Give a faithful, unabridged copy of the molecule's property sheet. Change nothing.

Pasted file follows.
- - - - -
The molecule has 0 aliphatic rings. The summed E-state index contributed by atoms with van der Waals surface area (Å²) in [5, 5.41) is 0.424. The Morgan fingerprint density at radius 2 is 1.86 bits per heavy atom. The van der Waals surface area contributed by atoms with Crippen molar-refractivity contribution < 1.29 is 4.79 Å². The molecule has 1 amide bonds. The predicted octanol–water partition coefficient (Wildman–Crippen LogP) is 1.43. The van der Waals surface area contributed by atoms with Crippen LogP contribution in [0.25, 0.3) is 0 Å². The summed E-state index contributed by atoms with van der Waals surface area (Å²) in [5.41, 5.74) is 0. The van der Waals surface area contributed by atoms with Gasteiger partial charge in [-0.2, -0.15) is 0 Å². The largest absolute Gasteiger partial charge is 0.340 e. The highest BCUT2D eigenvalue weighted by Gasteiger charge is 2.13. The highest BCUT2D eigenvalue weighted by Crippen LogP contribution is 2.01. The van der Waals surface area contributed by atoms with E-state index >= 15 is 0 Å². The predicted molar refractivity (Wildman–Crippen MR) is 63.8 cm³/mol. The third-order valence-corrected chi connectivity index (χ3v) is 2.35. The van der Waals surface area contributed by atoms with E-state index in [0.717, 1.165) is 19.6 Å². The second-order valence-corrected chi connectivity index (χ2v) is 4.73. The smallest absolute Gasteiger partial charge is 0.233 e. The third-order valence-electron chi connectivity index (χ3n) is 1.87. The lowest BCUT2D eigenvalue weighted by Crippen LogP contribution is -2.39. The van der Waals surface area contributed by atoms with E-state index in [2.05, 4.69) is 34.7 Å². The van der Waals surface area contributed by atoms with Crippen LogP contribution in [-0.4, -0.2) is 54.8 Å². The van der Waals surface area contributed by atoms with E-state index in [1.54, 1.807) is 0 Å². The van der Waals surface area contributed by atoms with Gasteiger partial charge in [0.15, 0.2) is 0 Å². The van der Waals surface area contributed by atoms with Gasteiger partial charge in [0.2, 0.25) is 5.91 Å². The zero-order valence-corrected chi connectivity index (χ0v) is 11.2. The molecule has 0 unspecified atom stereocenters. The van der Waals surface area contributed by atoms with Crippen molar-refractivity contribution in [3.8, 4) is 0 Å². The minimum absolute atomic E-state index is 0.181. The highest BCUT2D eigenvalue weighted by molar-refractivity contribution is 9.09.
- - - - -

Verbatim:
The molecule has 0 aliphatic rings. The summed E-state index contributed by atoms with van der Waals surface area (Å²) in [5, 5.41) is 0.424. The Morgan fingerprint density at radius 2 is 1.86 bits per heavy atom. The van der Waals surface area contributed by atoms with Crippen molar-refractivity contribution < 1.29 is 4.79 Å². The molecule has 1 amide bonds. The predicted octanol–water partition coefficient (Wildman–Crippen LogP) is 1.43. The van der Waals surface area contributed by atoms with Crippen LogP contribution in [0.25, 0.3) is 0 Å². The summed E-state index contributed by atoms with van der Waals surface area (Å²) in [5.41, 5.74) is 0. The van der Waals surface area contributed by atoms with Gasteiger partial charge in [-0.2, -0.15) is 0 Å². The largest absolute Gasteiger partial charge is 0.340 e. The highest BCUT2D eigenvalue weighted by Gasteiger charge is 2.13. The highest BCUT2D eigenvalue weighted by Crippen LogP contribution is 2.01. The van der Waals surface area contributed by atoms with E-state index >= 15 is 0 Å². The predicted molar refractivity (Wildman–Crippen MR) is 63.8 cm³/mol. The third-order valence-corrected chi connectivity index (χ3v) is 2.35. The van der Waals surface area contributed by atoms with E-state index in [0.717, 1.165) is 19.6 Å². The second-order valence-corrected chi connectivity index (χ2v) is 4.73. The smallest absolute Gasteiger partial charge is 0.233 e. The third-order valence-electron chi connectivity index (χ3n) is 1.87. The lowest BCUT2D eigenvalue weighted by Crippen LogP contribution is -2.39. The van der Waals surface area contributed by atoms with E-state index in [2.05, 4.69) is 34.7 Å². The van der Waals surface area contributed by atoms with Crippen LogP contribution in [-0.4, -0.2) is 54.8 Å². The van der Waals surface area contributed by atoms with E-state index in [1.54, 1.807) is 0 Å². The van der Waals surface area contributed by atoms with Gasteiger partial charge in [0.15, 0.2) is 0 Å². The van der Waals surface area contributed by atoms with Gasteiger partial charge in [0.2, 0.25) is 5.91 Å². The zero-order valence-corrected chi connectivity index (χ0v) is 11.2. The molecule has 0 unspecified atom stereocenters. The van der Waals surface area contributed by atoms with Crippen molar-refractivity contribution in [3.8, 4) is 0 Å². The minimum absolute atomic E-state index is 0.181. The highest BCUT2D eigenvalue weighted by molar-refractivity contribution is 9.09.